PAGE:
Digg is slated to replace Google Reader by July 1. And while that may not be nearly enough time for some, Andrew McLaughlin keeps his promises . . . with gusto.
The ex-lead engineer at Apple is pillaging tech giants for employees at Black Pearl Systems. Meet the internet’s newest band of pirates. Argh!
Richard Sapper remembers his career in design, condemns commercialism, and reveals he once forsook geek Jesus. #OMGY?!
The first rule of nondisclosure is: Shut Your F#@%ing Mouth. But seriously, speak up.
Alex Maccaw spent almost an entire year abroad, killing it. Get ready . . . Jetset . . . Go!
R. E. Warner dislikes critiques . . . reading them, anyway. The coder-poet turns two wrongs righteous.
Scott Adams thinks we’ll someday identify sociopaths by way of their Facebook usage patterns; Bruce Schneier thinks he’s nuts.
Buster Benson’s been with Twitter almost a year now. This is what it sounds like when ducks tweet.
June 19, 2013
There’s a hassle-free introduction to iOS 7 available online. And while it may not be the smoothest transition, it gets the job done. Recumbo shows us what’s what.
The open web is expanding evermore toward new frontiers. Chris Webb explains the necessity of new features, innovation, and trail blazing.
Alex Maccaw debunks request-response and outlines his vision for the future of user interface. Death to the spinning lollipop of death!
“The Superior Human?” questions whether or not human beings are superior to all other life forms. Humans: A) Rule; B) Are a disease; C) Abhor a Vacuum; D) Ain’t so great after all. Cadell Last examines all of the above.
Jony Ive’s iOS 7 icon grid has supplied new inroads for design-related hater traffic. Neven Mrgan breaks down the gridlock.
Michael Heilemann declares iOS 7 the Alpha and Omega of modern operating systems. He’s also pretty happy it’s in beta . . .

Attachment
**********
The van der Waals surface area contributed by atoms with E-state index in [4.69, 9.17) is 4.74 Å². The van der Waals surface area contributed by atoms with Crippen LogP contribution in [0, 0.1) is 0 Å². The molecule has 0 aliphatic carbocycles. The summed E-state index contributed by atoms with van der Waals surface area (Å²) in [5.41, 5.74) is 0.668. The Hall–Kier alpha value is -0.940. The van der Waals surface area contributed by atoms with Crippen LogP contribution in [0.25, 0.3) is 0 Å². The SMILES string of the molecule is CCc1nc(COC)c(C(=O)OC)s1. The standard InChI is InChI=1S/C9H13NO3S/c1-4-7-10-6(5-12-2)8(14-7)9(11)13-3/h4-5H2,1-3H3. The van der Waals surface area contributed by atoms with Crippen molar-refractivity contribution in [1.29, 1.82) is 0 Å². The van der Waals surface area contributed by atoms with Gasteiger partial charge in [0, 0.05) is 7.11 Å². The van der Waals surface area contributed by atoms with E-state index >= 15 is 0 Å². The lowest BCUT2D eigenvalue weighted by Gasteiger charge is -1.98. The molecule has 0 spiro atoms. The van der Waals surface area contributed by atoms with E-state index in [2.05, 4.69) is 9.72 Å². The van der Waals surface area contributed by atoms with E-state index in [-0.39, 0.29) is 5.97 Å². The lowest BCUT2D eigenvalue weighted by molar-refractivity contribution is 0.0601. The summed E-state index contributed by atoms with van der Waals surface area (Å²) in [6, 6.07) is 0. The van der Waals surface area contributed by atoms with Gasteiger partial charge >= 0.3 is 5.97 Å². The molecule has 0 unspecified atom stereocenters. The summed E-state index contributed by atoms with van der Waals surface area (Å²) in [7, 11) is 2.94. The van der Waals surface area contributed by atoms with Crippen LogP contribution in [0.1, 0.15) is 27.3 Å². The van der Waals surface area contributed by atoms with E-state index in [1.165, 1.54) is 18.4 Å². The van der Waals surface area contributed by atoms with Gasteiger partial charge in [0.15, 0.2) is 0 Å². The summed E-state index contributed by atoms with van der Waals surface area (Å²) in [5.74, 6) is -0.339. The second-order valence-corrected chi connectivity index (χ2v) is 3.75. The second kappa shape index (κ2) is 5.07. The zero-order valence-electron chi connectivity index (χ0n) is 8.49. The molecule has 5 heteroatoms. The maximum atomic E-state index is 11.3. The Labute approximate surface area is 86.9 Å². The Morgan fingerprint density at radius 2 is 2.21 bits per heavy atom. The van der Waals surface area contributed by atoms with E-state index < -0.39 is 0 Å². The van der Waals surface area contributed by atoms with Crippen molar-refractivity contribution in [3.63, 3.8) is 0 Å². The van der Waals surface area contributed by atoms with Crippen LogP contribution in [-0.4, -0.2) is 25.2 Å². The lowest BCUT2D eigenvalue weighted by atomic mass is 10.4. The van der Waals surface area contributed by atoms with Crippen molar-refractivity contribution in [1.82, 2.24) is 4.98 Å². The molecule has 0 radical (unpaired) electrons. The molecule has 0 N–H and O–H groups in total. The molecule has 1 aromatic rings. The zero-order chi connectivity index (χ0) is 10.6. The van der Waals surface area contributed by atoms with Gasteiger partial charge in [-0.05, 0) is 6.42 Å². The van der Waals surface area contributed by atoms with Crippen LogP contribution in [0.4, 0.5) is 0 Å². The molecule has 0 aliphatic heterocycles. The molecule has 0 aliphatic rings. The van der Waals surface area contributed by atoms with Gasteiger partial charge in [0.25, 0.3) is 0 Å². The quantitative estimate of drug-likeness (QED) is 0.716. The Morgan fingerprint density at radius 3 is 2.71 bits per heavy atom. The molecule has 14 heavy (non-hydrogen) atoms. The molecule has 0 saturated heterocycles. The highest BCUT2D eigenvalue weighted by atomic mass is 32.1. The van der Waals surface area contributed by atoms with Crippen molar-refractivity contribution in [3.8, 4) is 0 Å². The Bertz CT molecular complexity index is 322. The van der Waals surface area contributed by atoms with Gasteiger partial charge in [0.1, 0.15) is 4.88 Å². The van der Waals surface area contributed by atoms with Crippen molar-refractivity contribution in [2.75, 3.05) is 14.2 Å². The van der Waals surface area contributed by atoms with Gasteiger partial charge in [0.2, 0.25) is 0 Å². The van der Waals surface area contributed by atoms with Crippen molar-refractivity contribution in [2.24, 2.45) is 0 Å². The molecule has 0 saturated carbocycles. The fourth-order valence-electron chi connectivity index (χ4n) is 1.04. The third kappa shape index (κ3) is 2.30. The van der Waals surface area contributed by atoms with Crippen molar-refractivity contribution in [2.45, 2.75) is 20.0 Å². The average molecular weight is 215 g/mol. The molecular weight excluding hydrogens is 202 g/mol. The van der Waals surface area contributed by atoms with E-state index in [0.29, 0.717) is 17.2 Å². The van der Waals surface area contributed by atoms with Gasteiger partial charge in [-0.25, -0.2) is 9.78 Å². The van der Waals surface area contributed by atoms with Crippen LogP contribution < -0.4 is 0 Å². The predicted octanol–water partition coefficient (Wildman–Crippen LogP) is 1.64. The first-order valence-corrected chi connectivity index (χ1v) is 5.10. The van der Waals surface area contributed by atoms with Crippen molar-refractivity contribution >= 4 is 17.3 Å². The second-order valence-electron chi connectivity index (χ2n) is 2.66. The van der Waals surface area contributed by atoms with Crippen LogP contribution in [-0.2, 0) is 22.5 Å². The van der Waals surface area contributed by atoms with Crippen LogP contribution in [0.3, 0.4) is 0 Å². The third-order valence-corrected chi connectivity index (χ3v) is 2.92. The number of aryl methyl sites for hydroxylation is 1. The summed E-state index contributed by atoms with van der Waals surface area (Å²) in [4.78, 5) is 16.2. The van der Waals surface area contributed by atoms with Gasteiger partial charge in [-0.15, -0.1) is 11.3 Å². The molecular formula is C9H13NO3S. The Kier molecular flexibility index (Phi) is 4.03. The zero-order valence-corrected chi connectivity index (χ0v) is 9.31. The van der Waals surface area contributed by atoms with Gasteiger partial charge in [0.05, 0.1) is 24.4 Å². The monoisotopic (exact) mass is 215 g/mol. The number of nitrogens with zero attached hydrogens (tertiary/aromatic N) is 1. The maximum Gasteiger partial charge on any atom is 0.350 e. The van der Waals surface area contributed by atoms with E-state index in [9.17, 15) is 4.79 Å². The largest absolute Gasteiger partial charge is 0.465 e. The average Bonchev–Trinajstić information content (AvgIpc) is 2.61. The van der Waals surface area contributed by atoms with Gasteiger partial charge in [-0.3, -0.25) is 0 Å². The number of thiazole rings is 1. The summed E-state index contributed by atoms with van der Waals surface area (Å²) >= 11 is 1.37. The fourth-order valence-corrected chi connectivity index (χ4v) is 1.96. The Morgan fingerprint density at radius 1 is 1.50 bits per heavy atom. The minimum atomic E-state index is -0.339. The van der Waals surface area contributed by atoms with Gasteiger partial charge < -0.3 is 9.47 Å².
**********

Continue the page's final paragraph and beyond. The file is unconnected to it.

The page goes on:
Nate Weiner pasted Pocket together from scraps, but he attracted some vocal detractors. Stop copying!
École Polytechnique Fédérale de Lausanne (EPFL) developed the world’s fastest quadruped robot and hopes the Cheetah-cub stimulates search-and-rescue-related progress in robotics. Now if they’d only get to work on a bionic St. Bernard and some digital brandy . . .
June 18, 2013
Tom Waddington did some digging and found a mute button programmed into the popular photo sharing app. But don’t get your hopes up, Facebook is likely to stay mum at Thursday’s event.
Ghostery shares data with the same industry its users avoid at all cost. Scott Meyer explains how he keeps his consumers close, and his customers closer.
Elizabeth Preston breaks down the latest food fad. Hint: It ain’t people.
Ray Kurzweil believes medical advances in the last 1000 years suggest that humans may outpace organic decay. Someone alert the Social Security Administration . . . whenever.
Marco Arment thinks “Top” lists suppress app store progress, and he’s got a solution: Grease creative palms, not squeaky wheels.
Mathew Ingram breaks down both sides of the most recent ethics debate in journalism. Conclusion: We’re all dirty.
June 17, 2013
Daniel Lieberman tells Anil Ananthaswamy how the human body evolved for long-distance running. This guy’s got his head on straight.
The Penny Arcade Expo banned booth babes, but E3 is still behind the curve. Gamer Anonymous highlights the first step to recovery.
Obama promises more Internet for the people. But how will the G-Men free up the bandwidth?
The Netherlands-based developer explains how Java is a part of a complete office suite . . . you know, when it’s done.
Owen Good analyzes some frequently spread rumors about Microsoft’s new Xbox One. Something doesn’t add up . . .
NPR’s latest hotshot developer is leaving news for Twitter. Wright tells Nieman Journalism Lab why design is the most prominent challenge to modern journalism. The solution is simple.